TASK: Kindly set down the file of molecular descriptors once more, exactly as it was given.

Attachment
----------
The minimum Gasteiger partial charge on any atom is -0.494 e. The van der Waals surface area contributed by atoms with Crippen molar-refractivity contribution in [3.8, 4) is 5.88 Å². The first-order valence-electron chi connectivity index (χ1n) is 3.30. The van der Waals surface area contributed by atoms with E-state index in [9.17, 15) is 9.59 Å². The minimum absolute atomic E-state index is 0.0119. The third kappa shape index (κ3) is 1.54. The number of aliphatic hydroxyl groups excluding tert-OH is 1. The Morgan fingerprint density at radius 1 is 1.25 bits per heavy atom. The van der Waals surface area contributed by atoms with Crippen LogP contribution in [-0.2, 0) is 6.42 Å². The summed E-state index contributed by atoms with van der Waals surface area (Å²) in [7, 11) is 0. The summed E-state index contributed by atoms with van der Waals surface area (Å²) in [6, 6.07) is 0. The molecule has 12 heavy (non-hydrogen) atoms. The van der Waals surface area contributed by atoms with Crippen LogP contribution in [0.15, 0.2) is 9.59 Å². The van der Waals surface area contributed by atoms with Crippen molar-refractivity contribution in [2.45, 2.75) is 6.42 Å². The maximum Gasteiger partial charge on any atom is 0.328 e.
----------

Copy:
The minimum Gasteiger partial charge on any atom is -0.494 e. The van der Waals surface area contributed by atoms with Crippen molar-refractivity contribution in [3.8, 4) is 5.88 Å². The first-order valence-electron chi connectivity index (χ1n) is 3.30. The van der Waals surface area contributed by atoms with E-state index in [9.17, 15) is 9.59 Å². The minimum absolute atomic E-state index is 0.0119. The third kappa shape index (κ3) is 1.54. The number of aliphatic hydroxyl groups excluding tert-OH is 1. The Morgan fingerprint density at radius 1 is 1.25 bits per heavy atom. The van der Waals surface area contributed by atoms with Crippen LogP contribution in [-0.2, 0) is 6.42 Å². The summed E-state index contributed by atoms with van der Waals surface area (Å²) in [7, 11) is 0. The summed E-state index contributed by atoms with van der Waals surface area (Å²) in [6, 6.07) is 0. The molecule has 12 heavy (non-hydrogen) atoms. The van der Waals surface area contributed by atoms with Crippen LogP contribution in [0.15, 0.2) is 9.59 Å². The van der Waals surface area contributed by atoms with Crippen molar-refractivity contribution in [2.45, 2.75) is 6.42 Å². The maximum Gasteiger partial charge on any atom is 0.328 e.